Java: Choosing the right Collection

Here is a quick guide for selecting the proper implementation of a Set , List , or Map in your application.

The best general purpose or ‘primary’ implementations are likely ArrayList, LinkedHashMap, and LinkedHashSet. Their overall performance is better, and you should use them unless you need a special feature provided by another implementation. That special feature is usually ordering or sorting.

Here, ‘ordering’ refers to the order of items returned by an Iterator, and ‘sorting’ refers to sorting items according to Comparable or Comparator.

InterfaceHasDuplicates?ImplementationsHistorical
SetnoHashSetLinkedHashSet*TreeSet
ListyesArrayList*LinkedListVectorStack
Mapno duplicate keys HashMapLinkedHashMap*TreeMapHashtable,Properties

Principal features of non-primary implementations :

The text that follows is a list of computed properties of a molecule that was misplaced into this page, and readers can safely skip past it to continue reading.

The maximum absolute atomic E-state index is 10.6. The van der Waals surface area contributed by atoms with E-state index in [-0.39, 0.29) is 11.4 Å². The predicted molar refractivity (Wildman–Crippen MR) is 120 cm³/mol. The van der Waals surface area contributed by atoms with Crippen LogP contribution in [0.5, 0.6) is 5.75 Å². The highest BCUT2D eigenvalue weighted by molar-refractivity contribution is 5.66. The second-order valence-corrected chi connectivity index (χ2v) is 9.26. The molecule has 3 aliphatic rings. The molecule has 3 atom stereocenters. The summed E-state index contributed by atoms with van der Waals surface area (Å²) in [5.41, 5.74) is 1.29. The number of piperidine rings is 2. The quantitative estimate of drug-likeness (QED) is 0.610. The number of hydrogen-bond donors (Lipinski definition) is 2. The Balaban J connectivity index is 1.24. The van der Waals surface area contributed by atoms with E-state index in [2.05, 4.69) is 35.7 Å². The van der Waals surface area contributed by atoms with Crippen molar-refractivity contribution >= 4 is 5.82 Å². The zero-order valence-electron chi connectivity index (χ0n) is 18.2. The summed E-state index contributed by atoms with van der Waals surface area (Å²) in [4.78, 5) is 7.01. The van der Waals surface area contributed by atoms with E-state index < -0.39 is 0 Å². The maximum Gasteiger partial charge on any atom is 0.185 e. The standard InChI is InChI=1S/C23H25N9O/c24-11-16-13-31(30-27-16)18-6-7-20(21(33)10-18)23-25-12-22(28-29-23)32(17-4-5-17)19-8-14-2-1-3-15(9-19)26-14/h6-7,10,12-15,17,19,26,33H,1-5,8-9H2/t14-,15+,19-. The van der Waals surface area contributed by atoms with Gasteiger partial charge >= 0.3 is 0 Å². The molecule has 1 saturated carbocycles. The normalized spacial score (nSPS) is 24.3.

• HashMap has slightly better performance than LinkedHashMap
  • HashSet has slightly better performance than LinkedHashSet
  • TreeSet is ordered and sorted, but slow
  • TreeMap is ordered and sorted, but slow
  • LinkedList has fast adding to the start of the list, and fast deletion from the interior via iteration

Iteration order for above implementations :

  • HashSet - undefined
  • HashMap - undefined
  • LinkedHashSet – insertion order
  • LinkedHashMap – insertion order of keys (by default), or ‘access order’
  • ArrayList – insertion order
  • LinkedList – insertion order
  • TreeSet – ascending order, according to Comparable / Comparator
  • TreeMap – ascending order of keys, according to Comparable / Comparator

For LinkedHashSet and LinkedHashMap, the re-insertion of an item does not affect insertion order.

While being used in a Map or Set, these items must not change state (hence, it is recommended that these items be immutable objects):

  • keys of a Map
  • items in a Set

Sorting requires either that :

To retain the order of a ResultSet as specified in an ORDER BY clause, insert the records into a List or a LinkedHashMap.

Reference: Choosing the right Collection from our JCG partner Sanjeev Kumar at the Architect’s Diary blog.

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